4. It has argued that if Alice sends a signal right after passing through the horizon, Bob may dive too, and receive it after he enters in the horizon, so the two viewpoints can be compared. Susskind claims that he can't, because he will reach the singularity before receiving the message, and indeed there is a proof for this. But, this works only for Schwarzschild black holes. If the black hole is rotating or charged, then the singularity is timelike, and can be avoided for indefinite long time. So Alice and Bob really can meet and compare the two copies, violating the very principle STU claims to save.

Maybe this made Robert Wald in his recent talk at the Fuzzorfire workshop, to state that the proposed cures (including complementarity) are worse than the disease:

I find it ironic that some of the same people who consider “pure -> mixed” to be a violation of quantum theory then endorse truly drastic alternatives that really are violations of quantum (field) theory in a regime where it should be valid.

So, I agree with the question, that the AMPS argument and firewall discussions are just the realization that the Hawking's paradox was not solved by BH complementarity.

Let me mention another possibility, more recent and less known. Most solutions concentrate on the event horizon, and what happens there. While this important, let's not forget that the information appears to be lost not on the horizon, but at the singularity.

There is an analytic extension of the Schwarzschild solution through the singularity. This replaces the usual Penrose diagram (fig. A) with another one (fig. B), which is globally hyperbolic, and might allow information to be recovered.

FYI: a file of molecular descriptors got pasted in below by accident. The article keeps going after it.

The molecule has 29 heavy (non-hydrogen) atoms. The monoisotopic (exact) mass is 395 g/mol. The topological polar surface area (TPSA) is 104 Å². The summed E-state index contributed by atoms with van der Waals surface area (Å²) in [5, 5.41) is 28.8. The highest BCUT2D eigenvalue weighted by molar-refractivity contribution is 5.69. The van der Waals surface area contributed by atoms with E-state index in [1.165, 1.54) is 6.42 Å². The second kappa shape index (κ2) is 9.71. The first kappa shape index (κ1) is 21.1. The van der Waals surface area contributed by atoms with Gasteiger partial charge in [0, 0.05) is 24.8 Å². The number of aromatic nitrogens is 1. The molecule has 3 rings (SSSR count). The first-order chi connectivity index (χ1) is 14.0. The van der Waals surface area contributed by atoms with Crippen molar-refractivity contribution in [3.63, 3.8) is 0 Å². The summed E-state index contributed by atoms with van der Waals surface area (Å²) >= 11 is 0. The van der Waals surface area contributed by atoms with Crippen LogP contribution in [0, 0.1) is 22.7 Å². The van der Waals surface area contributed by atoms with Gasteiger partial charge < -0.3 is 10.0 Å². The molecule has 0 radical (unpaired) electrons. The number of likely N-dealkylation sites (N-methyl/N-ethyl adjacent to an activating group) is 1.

Singularity and information

I will stop here, because it becomes self-advertising. There are more questions, but I will not detail here. Some of them answered in the papers here (where there is also my email address). A less technical paper is here. Also I plan to write more about this soon on my blog.

This post imported from StackExchange Physics at 2014-07-24 15:43 (UCT), posted by SE-user Cristi Stoica
answered Sep 26, 2013 by Cristi Stoica (275 points) [ no revision ]
Thanks for your comments but I'm not convinced this is what they are thinking. If the problem is with complementarity, then so much for complementarity. The alternatives are much more drastic: i.e., loose QFT or loose the equivalence principle? Now if something is wrong with Hawking's argument and there is a problem with complementarity, then we are back to ``the information paradox''. So let's call it that, and clarify why everyone's arguments until now have been wrong. It seems that AMPS have revealed the flaws in complementarity. Does anyone know what are the problems with Hawking?

This post imported from StackExchange Physics at 2014-07-24 15:44 (UCT), posted by SE-user Jase Uknow
I found here: online.kitp.ucsb.edu/online/bitbranes12/bhinfox (around 82min) in Polchinski's own words: "I actually think that Hawking gave up too soon". So this is indeed what they are thinking.

This post imported from StackExchange Physics at 2014-07-24 15:44 (UCT), posted by SE-user Jase Uknow
+ 4 like - 0 dislike

This is a contentious subject, and you'll obviously get different answers from different people. But for whatever it's worth, here's my personal take.